I love this medium. I love radio. There is none better. There is not one in writing. Not one online. Not one in television that is as good as the platform that is radio. Proven, over decades, to establish a relationship with audiences that is deep and meaningful. And that’s the kind of relationship, honestly Ryan, that I want to have with an audience ultimately. It’s not just, ‘Hey here’s my hot take, here’s my big opinion.’

I think there’s more meaningful and fun places to go with an audience, that truly this is the only medium you can get there with.

What outlets and people do you like to read before you prepare for your show, besides The Big Lead obviously?

Cain: I do read The Big Lead — I’m not saying that because you’re sitting with me. There’s preparing for life and being well-rounded and having the ability to draw connections or understandings, to whatever it is your specialty in life — finance, sports, politics. There’s things you need to know, and I read the Wall Street Journal and New York Times on a daily basis.

And then, for my specialist stuff in sports, I do read ESPN, The Big Lead, For the Win, and The Ringer. Those are my daily rotations, and then of course whatever it is I’m talking about that day I’m poring for stats and analysis.

If you were a talent scout for ESPN, who are some people under 40 that you think would be good fits here?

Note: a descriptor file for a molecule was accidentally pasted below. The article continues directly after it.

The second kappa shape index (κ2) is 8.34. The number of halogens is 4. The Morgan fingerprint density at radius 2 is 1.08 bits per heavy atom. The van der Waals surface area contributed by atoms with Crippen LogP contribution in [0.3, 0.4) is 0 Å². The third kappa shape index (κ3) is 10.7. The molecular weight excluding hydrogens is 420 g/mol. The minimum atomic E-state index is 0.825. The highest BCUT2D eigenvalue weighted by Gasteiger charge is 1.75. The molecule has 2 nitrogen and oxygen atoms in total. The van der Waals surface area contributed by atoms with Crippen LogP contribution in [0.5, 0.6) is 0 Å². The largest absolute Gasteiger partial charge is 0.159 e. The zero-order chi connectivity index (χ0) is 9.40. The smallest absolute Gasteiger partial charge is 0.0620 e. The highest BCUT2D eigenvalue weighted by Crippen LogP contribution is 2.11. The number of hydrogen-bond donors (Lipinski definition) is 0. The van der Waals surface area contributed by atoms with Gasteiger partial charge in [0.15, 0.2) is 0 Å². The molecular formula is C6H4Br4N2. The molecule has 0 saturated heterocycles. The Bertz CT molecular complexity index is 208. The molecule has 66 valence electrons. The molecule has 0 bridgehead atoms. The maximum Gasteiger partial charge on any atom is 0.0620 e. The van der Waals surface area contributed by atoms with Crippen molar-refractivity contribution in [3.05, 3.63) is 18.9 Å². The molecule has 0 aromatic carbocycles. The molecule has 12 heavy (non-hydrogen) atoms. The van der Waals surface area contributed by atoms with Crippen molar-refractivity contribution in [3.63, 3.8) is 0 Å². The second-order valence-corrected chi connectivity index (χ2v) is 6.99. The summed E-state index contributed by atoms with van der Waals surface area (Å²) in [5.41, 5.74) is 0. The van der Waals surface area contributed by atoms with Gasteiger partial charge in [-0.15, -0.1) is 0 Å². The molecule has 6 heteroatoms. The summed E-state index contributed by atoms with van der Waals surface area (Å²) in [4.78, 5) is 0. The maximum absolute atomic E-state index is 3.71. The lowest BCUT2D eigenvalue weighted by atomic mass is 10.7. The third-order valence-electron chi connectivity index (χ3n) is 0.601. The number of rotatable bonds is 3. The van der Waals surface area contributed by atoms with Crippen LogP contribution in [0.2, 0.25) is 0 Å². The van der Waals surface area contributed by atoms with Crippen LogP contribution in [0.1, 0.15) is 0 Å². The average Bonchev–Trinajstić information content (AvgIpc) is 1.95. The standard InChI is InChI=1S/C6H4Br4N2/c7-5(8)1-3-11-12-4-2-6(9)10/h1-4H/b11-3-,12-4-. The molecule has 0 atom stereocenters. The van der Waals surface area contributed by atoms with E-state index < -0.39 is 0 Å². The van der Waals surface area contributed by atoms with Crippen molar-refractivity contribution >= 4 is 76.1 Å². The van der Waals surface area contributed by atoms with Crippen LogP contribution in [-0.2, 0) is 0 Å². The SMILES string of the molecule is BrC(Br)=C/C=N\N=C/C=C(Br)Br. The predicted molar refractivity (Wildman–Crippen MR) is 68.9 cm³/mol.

Cain: That’s a difficult one. Who’s a good fit that’s not at ESPN already? Let’s ask that question another way. Who do I listen to? Whose perspective do I listen do that doesn’t work for ESPN?

I read and listen to Clay Travis, I think he has a unique voice.

Do you think he’ll work here soon (laughing)?

Cain: That’s not my call. But don’t think that’s just confirmation bias from me. I read and listen to Nick Wright, who I don’t think probably likes me based on one or two tweet interactions, but I don’t care.

See, I’m not in this to make friends. I’ve got friends. I grew up in Sherman, Texas, and my best buddies still grew up in that town. I’ve got friends in life. I didn’t come here to be well liked. I came here to have fascinating conversations. To share some aspects of my life. To connect with people.

Call me an ass for this but I do that through discomfort and challenge, not through, ‘Wow man, you were right all along.’ So I listen to and seek out people who disagree with me.

There’s this Navy Seal out there right now that I’m so into. His name is David Goggins. He’s this guy who weighed 300 pounds and hated his life and said, ‘How do I get to where I want to be in life?’ He couldn’t swim even. He decided he wanted to be a Navy Seal. They told him he had to lose like 150 pounds in four months to even try out.